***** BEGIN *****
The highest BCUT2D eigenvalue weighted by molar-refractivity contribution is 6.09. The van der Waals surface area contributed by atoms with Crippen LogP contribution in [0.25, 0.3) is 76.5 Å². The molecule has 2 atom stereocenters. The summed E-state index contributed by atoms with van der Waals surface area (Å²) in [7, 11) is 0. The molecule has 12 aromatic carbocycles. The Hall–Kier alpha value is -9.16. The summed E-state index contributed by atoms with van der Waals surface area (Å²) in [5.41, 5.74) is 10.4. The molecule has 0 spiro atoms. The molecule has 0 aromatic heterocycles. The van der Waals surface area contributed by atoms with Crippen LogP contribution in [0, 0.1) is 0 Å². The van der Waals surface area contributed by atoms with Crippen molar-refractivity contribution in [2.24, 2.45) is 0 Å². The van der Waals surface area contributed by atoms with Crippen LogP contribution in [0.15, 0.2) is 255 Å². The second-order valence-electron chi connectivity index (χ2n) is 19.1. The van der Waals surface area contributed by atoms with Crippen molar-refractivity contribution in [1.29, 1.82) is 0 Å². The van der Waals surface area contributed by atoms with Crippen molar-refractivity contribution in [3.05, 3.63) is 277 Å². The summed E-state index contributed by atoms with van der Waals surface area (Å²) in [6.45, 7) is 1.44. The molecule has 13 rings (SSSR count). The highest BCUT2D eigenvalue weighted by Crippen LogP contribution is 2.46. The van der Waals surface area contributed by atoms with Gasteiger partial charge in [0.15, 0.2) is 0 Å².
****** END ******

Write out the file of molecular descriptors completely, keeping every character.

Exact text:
The highest BCUT2D eigenvalue weighted by molar-refractivity contribution is 6.09. The van der Waals surface area contributed by atoms with Crippen LogP contribution in [0.25, 0.3) is 76.5 Å². The molecule has 2 atom stereocenters. The summed E-state index contributed by atoms with van der Waals surface area (Å²) in [7, 11) is 0. The molecule has 12 aromatic carbocycles. The Hall–Kier alpha value is -9.16. The summed E-state index contributed by atoms with van der Waals surface area (Å²) in [5.41, 5.74) is 10.4. The molecule has 0 spiro atoms. The molecule has 0 aromatic heterocycles. The van der Waals surface area contributed by atoms with Crippen LogP contribution in [0, 0.1) is 0 Å². The van der Waals surface area contributed by atoms with Crippen molar-refractivity contribution in [2.24, 2.45) is 0 Å². The van der Waals surface area contributed by atoms with Crippen LogP contribution in [0.15, 0.2) is 255 Å². The second-order valence-electron chi connectivity index (χ2n) is 19.1. The van der Waals surface area contributed by atoms with Crippen molar-refractivity contribution in [1.29, 1.82) is 0 Å². The van der Waals surface area contributed by atoms with Crippen molar-refractivity contribution in [3.05, 3.63) is 277 Å². The summed E-state index contributed by atoms with van der Waals surface area (Å²) in [6.45, 7) is 1.44. The molecule has 13 rings (SSSR count). The highest BCUT2D eigenvalue weighted by Crippen LogP contribution is 2.46. The van der Waals surface area contributed by atoms with Gasteiger partial charge in [0.15, 0.2) is 0 Å².